This year, more than 162,000 men will be diagnosed with prostate cancer.
Cancer treatment, while life-saving, can cause incontinence and erectile dysfunction, but a new outpatient procedure can protect men from the unwanted side effects caused by radiation.
John Schroeder officiates track and cross country meets for kids in his hometown. At 66 years old, the former high school athlete places a premium on staying active and healthy. Several years ago, a routine PSA test indicated his levels were higher than normal, and doctors confirmed he had prostate cancer.
"And they kept saying, 'You're a young guy, you should have surgery.' And I kept thinking, 'I'm a young guy, why do I want to buy Depends the rest of my life? Why do I want to have erectile dysfunction?'" Schroeder said.
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He also struggled with ulcerative colitis, which could be aggravated by radiation treatments. That's when he learned about a new FDA- approved hydrogel to protect delicate tissue. It's a called SpaceOAR, which stands for "organ at risk."
Radiation oncologists mix the liquid gel with an accelerant. In an office or outpatient setting, doctors inject the gel near the prostate. It solidifies in the body and creates a space between the prostate and delicate tissue.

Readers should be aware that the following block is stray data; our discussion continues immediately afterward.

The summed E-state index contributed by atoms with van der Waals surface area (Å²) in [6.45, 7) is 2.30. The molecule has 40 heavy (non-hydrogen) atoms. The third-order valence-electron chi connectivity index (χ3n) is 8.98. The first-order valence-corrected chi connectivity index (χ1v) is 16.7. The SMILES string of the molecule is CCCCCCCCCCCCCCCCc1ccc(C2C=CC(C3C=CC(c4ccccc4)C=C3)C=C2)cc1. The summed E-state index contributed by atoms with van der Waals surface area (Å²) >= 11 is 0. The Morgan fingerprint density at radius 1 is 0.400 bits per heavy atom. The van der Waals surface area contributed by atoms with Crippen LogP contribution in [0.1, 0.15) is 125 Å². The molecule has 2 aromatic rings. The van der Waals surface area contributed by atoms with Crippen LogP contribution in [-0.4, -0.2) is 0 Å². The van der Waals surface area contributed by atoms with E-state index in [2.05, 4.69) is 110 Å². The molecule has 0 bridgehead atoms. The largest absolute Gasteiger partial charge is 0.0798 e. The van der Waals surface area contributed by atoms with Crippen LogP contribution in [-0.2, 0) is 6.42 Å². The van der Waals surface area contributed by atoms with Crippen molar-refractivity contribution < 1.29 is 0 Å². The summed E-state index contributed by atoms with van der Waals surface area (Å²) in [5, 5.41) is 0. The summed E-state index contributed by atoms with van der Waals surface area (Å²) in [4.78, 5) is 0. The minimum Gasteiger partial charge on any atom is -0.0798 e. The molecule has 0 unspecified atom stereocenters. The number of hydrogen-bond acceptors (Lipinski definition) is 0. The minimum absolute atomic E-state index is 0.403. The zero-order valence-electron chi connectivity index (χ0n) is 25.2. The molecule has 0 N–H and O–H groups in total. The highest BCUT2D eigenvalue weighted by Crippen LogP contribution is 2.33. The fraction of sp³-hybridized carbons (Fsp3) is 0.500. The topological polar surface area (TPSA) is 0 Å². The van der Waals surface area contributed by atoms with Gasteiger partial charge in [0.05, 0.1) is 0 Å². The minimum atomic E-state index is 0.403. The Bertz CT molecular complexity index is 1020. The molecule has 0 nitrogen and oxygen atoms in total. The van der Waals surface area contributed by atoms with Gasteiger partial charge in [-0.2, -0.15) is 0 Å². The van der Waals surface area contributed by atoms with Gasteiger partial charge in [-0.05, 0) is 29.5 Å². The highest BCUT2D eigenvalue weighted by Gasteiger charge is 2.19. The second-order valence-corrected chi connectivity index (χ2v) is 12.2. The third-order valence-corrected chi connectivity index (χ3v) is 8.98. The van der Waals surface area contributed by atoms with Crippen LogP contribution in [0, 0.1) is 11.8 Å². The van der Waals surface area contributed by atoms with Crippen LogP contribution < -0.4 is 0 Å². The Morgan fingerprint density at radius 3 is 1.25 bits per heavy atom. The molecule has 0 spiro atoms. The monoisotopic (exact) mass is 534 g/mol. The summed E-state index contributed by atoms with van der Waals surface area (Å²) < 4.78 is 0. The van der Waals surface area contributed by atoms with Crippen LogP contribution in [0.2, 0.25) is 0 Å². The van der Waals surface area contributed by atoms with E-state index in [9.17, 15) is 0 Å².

"Having the gel move the rectum away from the prostate significantly lowers the dose of radiation that the rectal tissues get," explained Dr. Edward Soffen, chairman for the Department of Radiation Oncology at CentraState Medical Center.
That means a reduction in side effects like bleeding, pain and incontinence. The gel stays in place in the body for three months, and then dissolves and is excreted naturally. For Schroeder, the SpaceOAR kept him on his feet and free of side effects during radiation, and after.
Right now, the SpaceOAR hydrogel is covered by Medicare on a case-by-case basis. Soffen says he is hoping insurance carriers will expand coverage of the procedure.